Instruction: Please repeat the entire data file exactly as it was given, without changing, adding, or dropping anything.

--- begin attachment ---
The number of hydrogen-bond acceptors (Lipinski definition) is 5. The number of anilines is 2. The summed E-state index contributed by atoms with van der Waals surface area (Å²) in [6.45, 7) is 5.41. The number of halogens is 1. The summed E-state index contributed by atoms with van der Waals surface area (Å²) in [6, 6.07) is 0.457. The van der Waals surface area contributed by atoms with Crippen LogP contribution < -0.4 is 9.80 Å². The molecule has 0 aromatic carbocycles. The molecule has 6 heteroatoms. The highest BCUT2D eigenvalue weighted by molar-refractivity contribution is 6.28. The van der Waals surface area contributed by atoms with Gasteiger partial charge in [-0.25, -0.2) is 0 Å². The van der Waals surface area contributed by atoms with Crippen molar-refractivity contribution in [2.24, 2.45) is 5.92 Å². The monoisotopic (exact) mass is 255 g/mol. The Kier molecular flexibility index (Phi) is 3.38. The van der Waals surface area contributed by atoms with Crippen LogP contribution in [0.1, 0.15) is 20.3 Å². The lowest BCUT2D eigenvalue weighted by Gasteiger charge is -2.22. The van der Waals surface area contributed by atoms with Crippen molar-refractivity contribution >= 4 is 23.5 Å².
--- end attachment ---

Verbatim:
The number of hydrogen-bond acceptors (Lipinski definition) is 5. The number of anilines is 2. The summed E-state index contributed by atoms with van der Waals surface area (Å²) in [6.45, 7) is 5.41. The number of halogens is 1. The summed E-state index contributed by atoms with van der Waals surface area (Å²) in [6, 6.07) is 0.457. The van der Waals surface area contributed by atoms with Crippen LogP contribution < -0.4 is 9.80 Å². The molecule has 0 aromatic carbocycles. The molecule has 6 heteroatoms. The highest BCUT2D eigenvalue weighted by molar-refractivity contribution is 6.28. The van der Waals surface area contributed by atoms with Gasteiger partial charge in [-0.25, -0.2) is 0 Å². The van der Waals surface area contributed by atoms with Crippen molar-refractivity contribution in [2.24, 2.45) is 5.92 Å². The monoisotopic (exact) mass is 255 g/mol. The Kier molecular flexibility index (Phi) is 3.38. The van der Waals surface area contributed by atoms with Crippen LogP contribution in [0.1, 0.15) is 20.3 Å². The lowest BCUT2D eigenvalue weighted by Gasteiger charge is -2.22. The van der Waals surface area contributed by atoms with Crippen molar-refractivity contribution >= 4 is 23.5 Å².